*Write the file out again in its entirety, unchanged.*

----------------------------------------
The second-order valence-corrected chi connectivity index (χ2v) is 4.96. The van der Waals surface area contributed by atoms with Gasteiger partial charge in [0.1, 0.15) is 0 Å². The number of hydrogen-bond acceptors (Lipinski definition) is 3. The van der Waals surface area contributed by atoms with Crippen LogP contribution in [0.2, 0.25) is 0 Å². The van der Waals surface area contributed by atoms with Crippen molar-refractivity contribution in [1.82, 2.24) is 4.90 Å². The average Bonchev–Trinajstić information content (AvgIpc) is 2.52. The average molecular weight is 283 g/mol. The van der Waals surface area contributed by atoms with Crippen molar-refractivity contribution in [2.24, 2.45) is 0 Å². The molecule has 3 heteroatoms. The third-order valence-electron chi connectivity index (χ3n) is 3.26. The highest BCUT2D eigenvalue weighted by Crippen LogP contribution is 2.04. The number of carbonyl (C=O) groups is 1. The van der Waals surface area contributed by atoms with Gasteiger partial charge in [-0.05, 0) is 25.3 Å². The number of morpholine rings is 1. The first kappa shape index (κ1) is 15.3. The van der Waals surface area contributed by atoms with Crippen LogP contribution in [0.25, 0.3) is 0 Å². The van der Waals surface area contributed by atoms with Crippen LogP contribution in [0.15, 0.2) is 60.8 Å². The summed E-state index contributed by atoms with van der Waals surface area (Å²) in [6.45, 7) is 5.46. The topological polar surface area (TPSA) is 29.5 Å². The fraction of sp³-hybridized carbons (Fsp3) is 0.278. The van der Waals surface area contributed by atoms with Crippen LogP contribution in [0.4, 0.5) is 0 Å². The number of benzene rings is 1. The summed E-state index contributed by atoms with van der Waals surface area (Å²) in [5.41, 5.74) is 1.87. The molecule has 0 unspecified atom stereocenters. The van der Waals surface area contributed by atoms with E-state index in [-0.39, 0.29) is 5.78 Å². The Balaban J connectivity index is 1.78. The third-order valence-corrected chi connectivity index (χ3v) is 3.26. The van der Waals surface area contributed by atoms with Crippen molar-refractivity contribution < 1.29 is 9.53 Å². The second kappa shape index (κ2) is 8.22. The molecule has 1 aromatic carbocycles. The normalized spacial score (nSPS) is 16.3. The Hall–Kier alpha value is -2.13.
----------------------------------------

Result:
The second-order valence-corrected chi connectivity index (χ2v) is 4.96. The van der Waals surface area contributed by atoms with Gasteiger partial charge in [0.1, 0.15) is 0 Å². The number of hydrogen-bond acceptors (Lipinski definition) is 3. The van der Waals surface area contributed by atoms with Crippen LogP contribution in [0.2, 0.25) is 0 Å². The van der Waals surface area contributed by atoms with Crippen molar-refractivity contribution in [1.82, 2.24) is 4.90 Å². The average Bonchev–Trinajstić information content (AvgIpc) is 2.52. The average molecular weight is 283 g/mol. The van der Waals surface area contributed by atoms with Crippen molar-refractivity contribution in [2.24, 2.45) is 0 Å². The molecule has 3 heteroatoms. The third-order valence-electron chi connectivity index (χ3n) is 3.26. The highest BCUT2D eigenvalue weighted by Crippen LogP contribution is 2.04. The number of carbonyl (C=O) groups is 1. The van der Waals surface area contributed by atoms with Gasteiger partial charge in [-0.05, 0) is 25.3 Å². The number of morpholine rings is 1. The first kappa shape index (κ1) is 15.3. The van der Waals surface area contributed by atoms with Crippen LogP contribution in [0.25, 0.3) is 0 Å². The van der Waals surface area contributed by atoms with Crippen LogP contribution in [0.15, 0.2) is 60.8 Å². The summed E-state index contributed by atoms with van der Waals surface area (Å²) in [6.45, 7) is 5.46. The topological polar surface area (TPSA) is 29.5 Å². The fraction of sp³-hybridized carbons (Fsp3) is 0.278. The van der Waals surface area contributed by atoms with Crippen LogP contribution in [0.4, 0.5) is 0 Å². The number of benzene rings is 1. The summed E-state index contributed by atoms with van der Waals surface area (Å²) in [5.41, 5.74) is 1.87. The molecule has 0 unspecified atom stereocenters. The van der Waals surface area contributed by atoms with E-state index in [-0.39, 0.29) is 5.78 Å². The Balaban J connectivity index is 1.78. The third-order valence-corrected chi connectivity index (χ3v) is 3.26. The van der Waals surface area contributed by atoms with Crippen molar-refractivity contribution < 1.29 is 9.53 Å². The second kappa shape index (κ2) is 8.22. The molecule has 1 aromatic carbocycles. The normalized spacial score (nSPS) is 16.3. The Hall–Kier alpha value is -2.13.